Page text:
by Grace Chapman, Director of Horticulture, Lewis Ginter Botanical Garden
Last week, the hydrangea collection at Lewis Ginter Botanical Garden was used for a research project by Dr. Henry Schreiber, Professor of Chemistry, Virginia Military Institute. Dr. Schreiber is testing the color intensity of hydrangea sepals in different locations, to see if climate affects them. In hydrangea blooms, the colorful and showy part of a hydrangea is, in fact, the sepals, not the petals.
Dr. Schreiber uses a hand-held chlorophyll meter in which the diode is switched from measuring the green in chlorophyll to the red or blue in hydrangea sepals. This meter measures the micrograms of anthocyanin per sepal, which tells him the color intensity. The sepal is placed in the machine and the measurement is taken without harming or altering the sepal.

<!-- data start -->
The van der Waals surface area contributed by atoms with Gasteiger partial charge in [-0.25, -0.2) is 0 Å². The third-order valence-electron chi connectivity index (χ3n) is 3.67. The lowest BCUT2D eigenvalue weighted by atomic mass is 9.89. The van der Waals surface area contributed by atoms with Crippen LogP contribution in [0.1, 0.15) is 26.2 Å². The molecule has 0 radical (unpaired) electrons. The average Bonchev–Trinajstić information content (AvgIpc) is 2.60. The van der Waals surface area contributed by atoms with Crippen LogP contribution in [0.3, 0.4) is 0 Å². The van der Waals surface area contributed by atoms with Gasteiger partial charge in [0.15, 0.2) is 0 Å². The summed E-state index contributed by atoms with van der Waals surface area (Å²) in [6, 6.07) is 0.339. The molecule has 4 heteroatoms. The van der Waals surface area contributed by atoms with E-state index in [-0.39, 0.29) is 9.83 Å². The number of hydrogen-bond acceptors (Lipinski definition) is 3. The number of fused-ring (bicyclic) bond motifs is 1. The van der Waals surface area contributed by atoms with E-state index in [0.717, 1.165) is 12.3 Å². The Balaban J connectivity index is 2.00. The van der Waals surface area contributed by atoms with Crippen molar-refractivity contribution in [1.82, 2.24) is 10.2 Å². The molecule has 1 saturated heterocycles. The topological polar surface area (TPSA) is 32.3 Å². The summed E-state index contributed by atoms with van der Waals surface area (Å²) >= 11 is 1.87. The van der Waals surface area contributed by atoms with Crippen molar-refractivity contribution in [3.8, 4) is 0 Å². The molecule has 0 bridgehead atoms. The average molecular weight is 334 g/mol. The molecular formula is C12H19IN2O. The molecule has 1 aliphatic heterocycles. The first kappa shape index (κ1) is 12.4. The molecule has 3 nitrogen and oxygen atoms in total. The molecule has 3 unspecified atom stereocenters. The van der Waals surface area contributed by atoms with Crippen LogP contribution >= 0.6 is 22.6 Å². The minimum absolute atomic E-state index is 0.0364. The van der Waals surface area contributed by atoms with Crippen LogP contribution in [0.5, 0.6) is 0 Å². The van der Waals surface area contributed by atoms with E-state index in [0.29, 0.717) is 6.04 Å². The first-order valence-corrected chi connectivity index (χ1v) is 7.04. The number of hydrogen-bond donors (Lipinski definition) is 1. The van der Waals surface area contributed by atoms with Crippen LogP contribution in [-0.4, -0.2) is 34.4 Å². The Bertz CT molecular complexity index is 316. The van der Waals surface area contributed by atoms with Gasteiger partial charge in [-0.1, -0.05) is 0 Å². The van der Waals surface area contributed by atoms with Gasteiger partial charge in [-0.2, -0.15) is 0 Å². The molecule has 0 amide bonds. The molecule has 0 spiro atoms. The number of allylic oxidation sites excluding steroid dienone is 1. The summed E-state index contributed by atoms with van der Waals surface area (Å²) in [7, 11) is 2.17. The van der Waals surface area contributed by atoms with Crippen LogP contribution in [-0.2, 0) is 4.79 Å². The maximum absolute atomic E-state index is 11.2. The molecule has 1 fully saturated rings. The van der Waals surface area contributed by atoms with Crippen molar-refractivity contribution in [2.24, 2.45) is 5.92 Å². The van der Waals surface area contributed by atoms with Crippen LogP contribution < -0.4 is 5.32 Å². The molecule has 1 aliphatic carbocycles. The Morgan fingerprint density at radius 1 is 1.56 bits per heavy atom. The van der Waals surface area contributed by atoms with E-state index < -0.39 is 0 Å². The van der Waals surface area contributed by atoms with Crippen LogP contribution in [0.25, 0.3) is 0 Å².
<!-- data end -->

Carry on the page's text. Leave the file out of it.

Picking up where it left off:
Dr. Schreiber tested 7 cultivars including ‘Nikko Blue,’ ‘Glowing Embers,’ ‘Merritt’s Supreme,’ ‘ Endless Summer,’ ‘ Bailmer,’ ‘Tovelit,’ and ‘All Summer Beauty,’ taking 12-15 random readings per plant. These readings will be compared with the same cultivars at the Norfolk Botanical Garden and Virginia Military Institute to help determine how climate might have an effect on the color intensity.